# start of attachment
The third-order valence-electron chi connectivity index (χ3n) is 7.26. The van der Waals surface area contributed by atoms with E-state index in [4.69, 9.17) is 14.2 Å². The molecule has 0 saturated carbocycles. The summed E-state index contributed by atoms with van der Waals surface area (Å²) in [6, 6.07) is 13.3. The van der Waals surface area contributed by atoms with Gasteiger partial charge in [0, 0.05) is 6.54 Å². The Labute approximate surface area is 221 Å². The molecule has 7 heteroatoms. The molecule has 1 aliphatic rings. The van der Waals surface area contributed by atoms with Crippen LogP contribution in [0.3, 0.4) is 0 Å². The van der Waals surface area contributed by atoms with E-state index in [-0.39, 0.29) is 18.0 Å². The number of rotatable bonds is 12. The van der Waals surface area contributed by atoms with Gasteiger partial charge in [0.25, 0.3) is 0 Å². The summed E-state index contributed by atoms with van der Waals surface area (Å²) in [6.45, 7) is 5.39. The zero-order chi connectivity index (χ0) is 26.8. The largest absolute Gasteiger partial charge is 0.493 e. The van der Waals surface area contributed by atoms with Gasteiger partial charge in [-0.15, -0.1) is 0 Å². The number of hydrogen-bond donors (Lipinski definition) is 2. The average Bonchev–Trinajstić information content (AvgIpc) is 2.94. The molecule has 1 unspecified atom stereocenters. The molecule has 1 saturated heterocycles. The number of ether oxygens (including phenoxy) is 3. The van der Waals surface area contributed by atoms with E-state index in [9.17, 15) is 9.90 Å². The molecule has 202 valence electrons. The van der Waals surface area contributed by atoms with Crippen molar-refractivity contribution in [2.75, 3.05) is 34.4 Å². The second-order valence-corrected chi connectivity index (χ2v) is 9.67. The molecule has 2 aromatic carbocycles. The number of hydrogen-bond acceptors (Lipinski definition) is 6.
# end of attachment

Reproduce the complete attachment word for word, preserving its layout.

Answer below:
The third-order valence-electron chi connectivity index (χ3n) is 7.26. The van der Waals surface area contributed by atoms with E-state index in [4.69, 9.17) is 14.2 Å². The molecule has 0 saturated carbocycles. The summed E-state index contributed by atoms with van der Waals surface area (Å²) in [6, 6.07) is 13.3. The van der Waals surface area contributed by atoms with Gasteiger partial charge in [0, 0.05) is 6.54 Å². The Labute approximate surface area is 221 Å². The molecule has 7 heteroatoms. The molecule has 1 aliphatic rings. The van der Waals surface area contributed by atoms with Crippen LogP contribution in [0.3, 0.4) is 0 Å². The van der Waals surface area contributed by atoms with E-state index in [-0.39, 0.29) is 18.0 Å². The number of rotatable bonds is 12. The van der Waals surface area contributed by atoms with Gasteiger partial charge in [0.25, 0.3) is 0 Å². The summed E-state index contributed by atoms with van der Waals surface area (Å²) in [6.45, 7) is 5.39. The zero-order chi connectivity index (χ0) is 26.8. The largest absolute Gasteiger partial charge is 0.493 e. The van der Waals surface area contributed by atoms with Gasteiger partial charge in [-0.15, -0.1) is 0 Å². The number of hydrogen-bond donors (Lipinski definition) is 2. The average Bonchev–Trinajstić information content (AvgIpc) is 2.94. The molecule has 1 unspecified atom stereocenters. The molecule has 1 saturated heterocycles. The number of ether oxygens (including phenoxy) is 3. The van der Waals surface area contributed by atoms with E-state index in [9.17, 15) is 9.90 Å². The molecule has 202 valence electrons. The van der Waals surface area contributed by atoms with Crippen molar-refractivity contribution in [2.75, 3.05) is 34.4 Å². The second-order valence-corrected chi connectivity index (χ2v) is 9.67. The molecule has 2 aromatic carbocycles. The number of hydrogen-bond acceptors (Lipinski definition) is 6.